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Energy Earnings Roundup: CVX and XOM

publication date: Feb 10, 2021
 | 
author/source: Callum Turcan

Image Source: Exxon Mobil Corporation – 2020 IR Presentation

In ticker by alphabetical order: CVX, XOM

By Callum Turcan

Several integrated oil and gas companies recently reported earnings for the final quarter of 2020, and as expected, these were brutal reports. The coronavirus (‘COVID-19’) pandemic weighed negatively on global demand for raw energy resources (crude oil, natural gas, natural gas liquids), refined petroleum products (gasoline, diesel, kerosene), and certain petrochemicals last year which created massive headwinds for the oil and gas industry across the board. Subdued raw energy resources pricing and lackluster refined petroleum product demand were the two big obstacles for the industry as those dynamics severely weakened the economics of upstream (involved in the extraction of raw energy resources from the ground) and downstream (refineries and petrochemical plants) operations. However, things are starting to look up as raw energy resources pricing is now recovering.

During the first several weeks of 2021, near-term crude oil futures posted a nice recovery, and ongoing efforts by the OPEC+ cartel to limit global oil supplies supports the outlook for raw energy resources pricing going forward. When global health authorities are finally able to put an end to the COVID-19 pandemic, aided by ongoing vaccine distribution efforts, travel activities will be able to resume in earnest, which will go a long way to boost demand for refined petroleum products (creating a powerful tailwind for the financial performance of downstream operations) and thus demand for crude oil. That in turn should create a nice tailwind for raw energy resources pricing (and upstream operations more broadly), though we caution that compliance rates regarding the OPEC+ supply curtailment deal will be crucial here.

We added Energy Select Sector SPDR Fund (XLE) to the Best Ideas Newsletter on January 12 (link here) to gain broad exposure to the oil and gas industry now that a recovery is likely underway. Chevron Corporation (CVX) and Exxon Mobil Corporation (XOM) combined represented ~46% of the ETF’s holdings and the ETF had about two dozen holdings as of February 5. The XLE ETF had a 30-day SEC yield of ~5.1% as of February 5, though we are most interested in the ETF’s capital appreciation upside.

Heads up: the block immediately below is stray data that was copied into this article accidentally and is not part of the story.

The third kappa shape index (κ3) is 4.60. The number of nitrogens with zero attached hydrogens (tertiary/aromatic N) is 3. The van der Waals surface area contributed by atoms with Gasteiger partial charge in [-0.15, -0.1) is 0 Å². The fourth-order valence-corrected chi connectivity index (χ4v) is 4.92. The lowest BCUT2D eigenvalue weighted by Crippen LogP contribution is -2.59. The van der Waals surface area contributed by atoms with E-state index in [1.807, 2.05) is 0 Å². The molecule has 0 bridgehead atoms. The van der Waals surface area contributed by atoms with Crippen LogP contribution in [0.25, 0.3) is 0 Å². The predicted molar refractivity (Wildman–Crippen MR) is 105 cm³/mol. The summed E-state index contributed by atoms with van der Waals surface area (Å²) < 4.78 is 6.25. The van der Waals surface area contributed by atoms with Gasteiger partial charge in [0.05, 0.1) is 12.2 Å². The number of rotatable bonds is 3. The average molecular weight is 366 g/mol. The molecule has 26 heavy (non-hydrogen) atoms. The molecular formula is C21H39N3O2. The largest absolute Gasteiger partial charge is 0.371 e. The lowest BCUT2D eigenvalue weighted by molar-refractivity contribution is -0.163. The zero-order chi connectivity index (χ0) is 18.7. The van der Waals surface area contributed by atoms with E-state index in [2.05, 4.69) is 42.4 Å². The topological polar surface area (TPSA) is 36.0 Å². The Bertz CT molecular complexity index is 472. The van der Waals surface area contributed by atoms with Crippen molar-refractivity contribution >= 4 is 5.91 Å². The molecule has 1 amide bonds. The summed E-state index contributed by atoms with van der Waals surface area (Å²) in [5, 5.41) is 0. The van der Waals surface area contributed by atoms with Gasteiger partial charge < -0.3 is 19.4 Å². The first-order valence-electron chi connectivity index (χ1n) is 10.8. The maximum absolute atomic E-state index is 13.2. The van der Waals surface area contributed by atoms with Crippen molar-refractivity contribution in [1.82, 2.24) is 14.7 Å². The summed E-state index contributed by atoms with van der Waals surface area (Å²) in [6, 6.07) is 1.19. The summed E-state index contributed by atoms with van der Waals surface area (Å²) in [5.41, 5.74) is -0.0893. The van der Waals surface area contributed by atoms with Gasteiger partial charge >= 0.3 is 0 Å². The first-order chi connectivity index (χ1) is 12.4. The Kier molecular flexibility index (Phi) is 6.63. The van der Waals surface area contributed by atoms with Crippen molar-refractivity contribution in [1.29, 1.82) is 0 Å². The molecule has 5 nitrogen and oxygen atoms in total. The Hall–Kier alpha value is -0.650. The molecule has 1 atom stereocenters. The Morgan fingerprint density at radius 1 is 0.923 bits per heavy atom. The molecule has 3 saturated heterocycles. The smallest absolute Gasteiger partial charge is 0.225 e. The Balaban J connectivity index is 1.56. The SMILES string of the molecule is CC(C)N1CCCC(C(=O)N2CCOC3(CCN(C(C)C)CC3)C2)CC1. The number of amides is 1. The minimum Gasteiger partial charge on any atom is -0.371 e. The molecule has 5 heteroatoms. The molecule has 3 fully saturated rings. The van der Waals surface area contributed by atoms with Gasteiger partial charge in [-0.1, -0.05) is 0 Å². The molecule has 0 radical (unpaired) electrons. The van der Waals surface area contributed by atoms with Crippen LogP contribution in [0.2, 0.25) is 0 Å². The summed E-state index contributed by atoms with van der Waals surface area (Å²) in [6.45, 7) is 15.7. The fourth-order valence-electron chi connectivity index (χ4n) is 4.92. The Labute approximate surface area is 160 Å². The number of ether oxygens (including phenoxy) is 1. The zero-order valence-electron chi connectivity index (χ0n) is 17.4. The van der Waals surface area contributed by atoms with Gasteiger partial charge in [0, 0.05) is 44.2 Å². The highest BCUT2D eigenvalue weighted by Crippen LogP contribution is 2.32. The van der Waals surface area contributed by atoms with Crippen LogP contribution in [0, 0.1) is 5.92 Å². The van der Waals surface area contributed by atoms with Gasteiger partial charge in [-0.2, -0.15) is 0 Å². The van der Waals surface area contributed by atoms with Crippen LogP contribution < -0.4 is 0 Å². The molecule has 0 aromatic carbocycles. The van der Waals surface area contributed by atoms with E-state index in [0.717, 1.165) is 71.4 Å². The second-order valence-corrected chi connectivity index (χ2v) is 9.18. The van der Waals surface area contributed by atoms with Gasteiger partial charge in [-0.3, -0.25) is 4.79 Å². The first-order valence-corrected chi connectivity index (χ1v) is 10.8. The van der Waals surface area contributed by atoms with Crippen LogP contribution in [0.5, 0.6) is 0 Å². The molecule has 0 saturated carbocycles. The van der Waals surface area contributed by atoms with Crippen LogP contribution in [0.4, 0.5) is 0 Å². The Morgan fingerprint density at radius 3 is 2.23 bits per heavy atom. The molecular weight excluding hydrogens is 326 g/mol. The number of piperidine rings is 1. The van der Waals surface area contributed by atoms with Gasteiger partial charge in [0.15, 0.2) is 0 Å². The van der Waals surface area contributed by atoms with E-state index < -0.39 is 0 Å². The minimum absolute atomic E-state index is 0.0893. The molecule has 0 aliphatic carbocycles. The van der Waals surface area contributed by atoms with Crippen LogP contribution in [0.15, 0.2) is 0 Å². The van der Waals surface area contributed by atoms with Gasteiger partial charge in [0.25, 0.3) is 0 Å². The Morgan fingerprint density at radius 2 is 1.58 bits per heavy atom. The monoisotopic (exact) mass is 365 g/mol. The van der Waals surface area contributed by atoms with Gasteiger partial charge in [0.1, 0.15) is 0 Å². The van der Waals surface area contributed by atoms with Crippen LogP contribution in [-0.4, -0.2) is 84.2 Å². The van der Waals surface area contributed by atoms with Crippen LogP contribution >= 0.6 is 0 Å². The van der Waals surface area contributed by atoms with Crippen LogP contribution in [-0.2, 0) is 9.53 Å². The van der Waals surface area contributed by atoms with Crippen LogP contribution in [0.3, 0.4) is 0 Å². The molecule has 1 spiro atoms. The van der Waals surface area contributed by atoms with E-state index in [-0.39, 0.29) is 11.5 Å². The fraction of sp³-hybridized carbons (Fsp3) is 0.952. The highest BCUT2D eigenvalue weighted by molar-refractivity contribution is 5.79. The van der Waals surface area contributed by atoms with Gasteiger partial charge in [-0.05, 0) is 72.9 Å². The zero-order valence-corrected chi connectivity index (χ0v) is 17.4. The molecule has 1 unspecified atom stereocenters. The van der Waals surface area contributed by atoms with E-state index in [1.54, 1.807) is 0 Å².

Chevron (CVX)

On January 29, Chevron reported fourth quarter earnings for 2020 that missed both consensus top- and bottom-line estimates. Last year was brutal, though Chevron noted it was still able to increase its annual dividend for its 33rd consecutive year in 2020. We caution that Chevron’s current dividend policy is heavily reliant on the firm maintaining access to capital markets going forward, ideally at attractive rates, while Chevron waits for energy markets to post a sustained recovery (one that currently could be well underway).

Chevron’s upstream production base grew from 3,058 million net barrels of oil equivalent per day (‘BOE/d’) in 2019 to 3,083 million net BOE/d in 2020. The uplift from new projects coming online and the favorable impact its ~$13.0 billion deal (including debt) to acquire Noble Energy had on its production base (the deal closed in October 2020) were key, as those dynamics more than offset declines from mature fields. Furthermore, Chevron’s upstream output was up over 6% year-over-year in the final quarter of 2020 (aided by acquisition activity), indicating Chevron entered 2021 with favorable production momentum at a time when raw energy resources pricing is on an upswing.

Though Chevron’s domestic and international upstream divisions took a beating in 2020, the financial outlook for these divisions has improved materially in recent months. In the final quarter of 2020, both Chevron’s domestic and international upstream divisions posted positive segment-level operating income. Assuming current trends hold, Chevron’s upstream divisions should post a promising rebound this year, though we caution Chevron intends to modestly step up its exploration and capital expenditure spend in 2021 versus 2020 levels (to better position the firm to capitalize on the pending global recovery in energy demand and to maintain its upstream production base).

Subdued demand for refined petroleum products last year took a toll on Chevron’s downstream business as these operations reported a year-over-year decline in crude throughput volumes and refined petroleum product sales by volume. In the fourth quarter of 2020, Chevron’s downstream operations on both a domestic and international basis continued to face major headwinds and both divisions posted negative segment-level operating income. When the world economy can resume pre-pandemic activities in earnest, Chevron’s downstream operations should be able to post a sustained recovery. Until then, the economics of its downstream operations (particularly its refining operations) will continue to face hurdles due to subdued utilization rates and the impact that has when dealing with hefty fixed operational costs.